Tuesdays at 212: Sniff, Sip and Savor
The management and staff of 212 Market Restaurant care passionately about their wines and their customers, so why did I approach their Tuesday Night half-price Wine Specials with such fear and trepidation?
My naturally suspicious nature says that if wine is marked down to half price, there is a reason. Someone (probably my dad) once said, “Never order the Monday special—that is just the weekend’s leftovers.” But my dad was wrong (once again). After several hours of grueling on-site research, I am pleased to report that 212 Market’s Tuesday Night Wine Specials are a very good deal for us consumers, and the program is actually a fair deal for all parties involved. Here’s how it works:
212 Market Restaurant cellars its older vintages and high-end prestige wines in temperature-controlled cabinets, but the rest of the wine inventory is stored all over the premises and quality control is managed by quick turnover. On average, says owner Sally Moses, 212 Market Restaurant sells 25 bottles of wine each day—and much more if there is a party scheduled. Its wine list, which has received Wine Spectator Magazine’s “Award of Excellence” every year since 1999, is revised every three months. No wine sits around long enough to suffer, and in fact most wines benefit from their moderate stay-over. As detailed below, only one of the wines we tasted was near the end of its lifespan but it was still very good.
The Tuesday Night Wine Special is the restaurant’s way of selling off that last bottle or two, or to feature an unusual wine that has not attracted the attention it deserves. Your only risk is that the wine you choose may be sold out, and the wine list warns us about that: “Vintages and availability are subject to change based upon the whims and arbitrary nature of life and business…”
On a recent Tuesday night, of the eight white wines and 13 reds offered by the bottle, three were clearly marked on the wine list with an asterisk that noted, “Only one bottle available.”
Of the six wines available by the glass, I was happy to see that none were your typical bar wines. At $3 and $4 a glass (remember, these are half price), we tried them all: The Calcu Rose (Chile, 2011) was dry and crisp, with hints of cherry and strawberry fruit. Made from Malbec, Syrah, and Petit Verdot, it would be an excellent porch wine for the summer. The Cedar Brook Merlot (California, 2007) was velvety smooth but was overshadowed by the Dark Horse Cabernet Sauvignon (California, 2010), the aroma of which announced itself from two feet away. Its long, dry finish was full of dark chocolate and butter pecan.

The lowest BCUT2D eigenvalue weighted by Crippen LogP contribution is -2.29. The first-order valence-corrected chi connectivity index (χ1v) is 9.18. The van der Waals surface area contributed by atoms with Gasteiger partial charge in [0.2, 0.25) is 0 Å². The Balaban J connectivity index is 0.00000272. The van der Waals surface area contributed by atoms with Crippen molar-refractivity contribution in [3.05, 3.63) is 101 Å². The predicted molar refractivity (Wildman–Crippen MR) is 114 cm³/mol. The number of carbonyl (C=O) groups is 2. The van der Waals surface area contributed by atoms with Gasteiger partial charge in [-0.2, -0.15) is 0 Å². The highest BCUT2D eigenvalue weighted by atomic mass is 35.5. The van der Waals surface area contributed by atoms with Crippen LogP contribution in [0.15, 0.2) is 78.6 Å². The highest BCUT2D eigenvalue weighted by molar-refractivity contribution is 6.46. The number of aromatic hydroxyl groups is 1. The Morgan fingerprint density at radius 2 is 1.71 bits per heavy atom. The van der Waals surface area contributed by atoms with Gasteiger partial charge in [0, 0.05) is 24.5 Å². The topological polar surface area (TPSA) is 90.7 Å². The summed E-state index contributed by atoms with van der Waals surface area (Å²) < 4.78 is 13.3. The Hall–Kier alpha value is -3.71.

Having sampled all of the by-the-glass offerings, we felt obliged to try one of the bottles on the list and were focused on a Napa Merlot when our server, Julia, suggested a California wine called Sixth Sense Syrah (Lodi, 2003), and we went with it instead: It was smooth, spicy, fruity, straightforward and well-preserved for a ten-year old wine. It was at the end of its natural prime and was throwing a little sediment, which is OK. Its color was still vibrant. Julia offered to decant it but we chose to take the rest of it home.
That bottle set me back twelve George Washingtons.
If you have a question about any of the wines on the list, ask your server. Although they will not intrude if you know what you want, they are very knowledgeable about the inventory. One of their white wines, the Mer Soleil Late Harvest Viognier, from Monterey, caught me off-guard because it was honey-sweet like a Sauternes (and totally out of character for a Viognier). I asked Julia if she knew anything about it, and she explained that “late harvest” in this instance meant shrunken grapes with lots of concentrated sugar. It was delicious and we set it aside for dessert. I later discovered online that this wine, a 2004 vintage, was in fact botrytis-affected and a very limited production. (Botrytis is a natural fungus that sucks the water out of the grapes, concentrating the sugar and severely limiting the yield. It is the key factor in the honey-sweet wines of Sauternes and Barsac in France, and in the Tokay wines in Hungary.) Total Wine in Atlanta sells the Mer Soleil Late Harvest Viognier for $33.99 a half-bottle (375 ml, about two glasses). We bought it Tuesday night for $3 a glass. Not a typo. Three dollars.
Plenty has been said about 212 Market’s great food, its use of local ingredients, and its ecologically-friendly recycling program, but not enough can be said about its wine offerings. Go fearlessly and without trepidation and sample the half-price Tuesday Night Wine Specials with the double assurance that first, you are getting a good deal, and second, that your empty bottle will not end up in a landfill.
At least not this time.